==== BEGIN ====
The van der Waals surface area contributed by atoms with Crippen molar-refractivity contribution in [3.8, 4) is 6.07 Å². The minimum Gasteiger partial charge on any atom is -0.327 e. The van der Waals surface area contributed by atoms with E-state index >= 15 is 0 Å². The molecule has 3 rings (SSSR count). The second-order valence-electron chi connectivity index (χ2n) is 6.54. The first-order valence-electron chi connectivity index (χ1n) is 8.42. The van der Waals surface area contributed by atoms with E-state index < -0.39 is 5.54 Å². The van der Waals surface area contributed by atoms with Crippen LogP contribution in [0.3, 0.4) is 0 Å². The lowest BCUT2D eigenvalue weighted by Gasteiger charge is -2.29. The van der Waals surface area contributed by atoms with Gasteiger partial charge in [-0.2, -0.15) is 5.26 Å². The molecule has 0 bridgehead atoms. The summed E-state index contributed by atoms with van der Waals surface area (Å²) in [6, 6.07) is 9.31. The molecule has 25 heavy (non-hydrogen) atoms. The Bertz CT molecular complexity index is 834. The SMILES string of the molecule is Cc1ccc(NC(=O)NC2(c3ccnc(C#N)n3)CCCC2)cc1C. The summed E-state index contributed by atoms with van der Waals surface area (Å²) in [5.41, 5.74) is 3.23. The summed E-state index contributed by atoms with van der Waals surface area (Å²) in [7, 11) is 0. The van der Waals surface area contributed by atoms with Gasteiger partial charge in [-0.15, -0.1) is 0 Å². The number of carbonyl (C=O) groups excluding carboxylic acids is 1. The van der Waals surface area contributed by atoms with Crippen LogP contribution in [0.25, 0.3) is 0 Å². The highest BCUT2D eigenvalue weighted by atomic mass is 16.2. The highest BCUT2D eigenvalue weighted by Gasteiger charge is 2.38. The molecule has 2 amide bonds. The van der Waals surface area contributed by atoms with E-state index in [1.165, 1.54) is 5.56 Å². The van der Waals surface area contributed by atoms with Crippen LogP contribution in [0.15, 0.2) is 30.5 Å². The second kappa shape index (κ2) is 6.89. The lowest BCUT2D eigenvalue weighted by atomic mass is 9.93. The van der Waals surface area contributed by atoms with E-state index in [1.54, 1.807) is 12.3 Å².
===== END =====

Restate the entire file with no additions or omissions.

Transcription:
The van der Waals surface area contributed by atoms with Crippen molar-refractivity contribution in [3.8, 4) is 6.07 Å². The minimum Gasteiger partial charge on any atom is -0.327 e. The van der Waals surface area contributed by atoms with E-state index >= 15 is 0 Å². The molecule has 3 rings (SSSR count). The second-order valence-electron chi connectivity index (χ2n) is 6.54. The first-order valence-electron chi connectivity index (χ1n) is 8.42. The van der Waals surface area contributed by atoms with E-state index < -0.39 is 5.54 Å². The van der Waals surface area contributed by atoms with Crippen LogP contribution in [0.3, 0.4) is 0 Å². The lowest BCUT2D eigenvalue weighted by Gasteiger charge is -2.29. The van der Waals surface area contributed by atoms with Gasteiger partial charge in [-0.2, -0.15) is 5.26 Å². The molecule has 0 bridgehead atoms. The summed E-state index contributed by atoms with van der Waals surface area (Å²) in [6, 6.07) is 9.31. The molecule has 25 heavy (non-hydrogen) atoms. The Bertz CT molecular complexity index is 834. The SMILES string of the molecule is Cc1ccc(NC(=O)NC2(c3ccnc(C#N)n3)CCCC2)cc1C. The summed E-state index contributed by atoms with van der Waals surface area (Å²) in [5.41, 5.74) is 3.23. The summed E-state index contributed by atoms with van der Waals surface area (Å²) in [7, 11) is 0. The van der Waals surface area contributed by atoms with Gasteiger partial charge in [-0.15, -0.1) is 0 Å². The number of carbonyl (C=O) groups excluding carboxylic acids is 1. The van der Waals surface area contributed by atoms with Crippen LogP contribution in [0.25, 0.3) is 0 Å². The highest BCUT2D eigenvalue weighted by atomic mass is 16.2. The highest BCUT2D eigenvalue weighted by Gasteiger charge is 2.38. The molecule has 2 amide bonds. The van der Waals surface area contributed by atoms with E-state index in [1.165, 1.54) is 5.56 Å². The van der Waals surface area contributed by atoms with Crippen LogP contribution in [0.15, 0.2) is 30.5 Å². The second kappa shape index (κ2) is 6.89. The lowest BCUT2D eigenvalue weighted by atomic mass is 9.93. The van der Waals surface area contributed by atoms with E-state index in [1.54, 1.807) is 12.3 Å².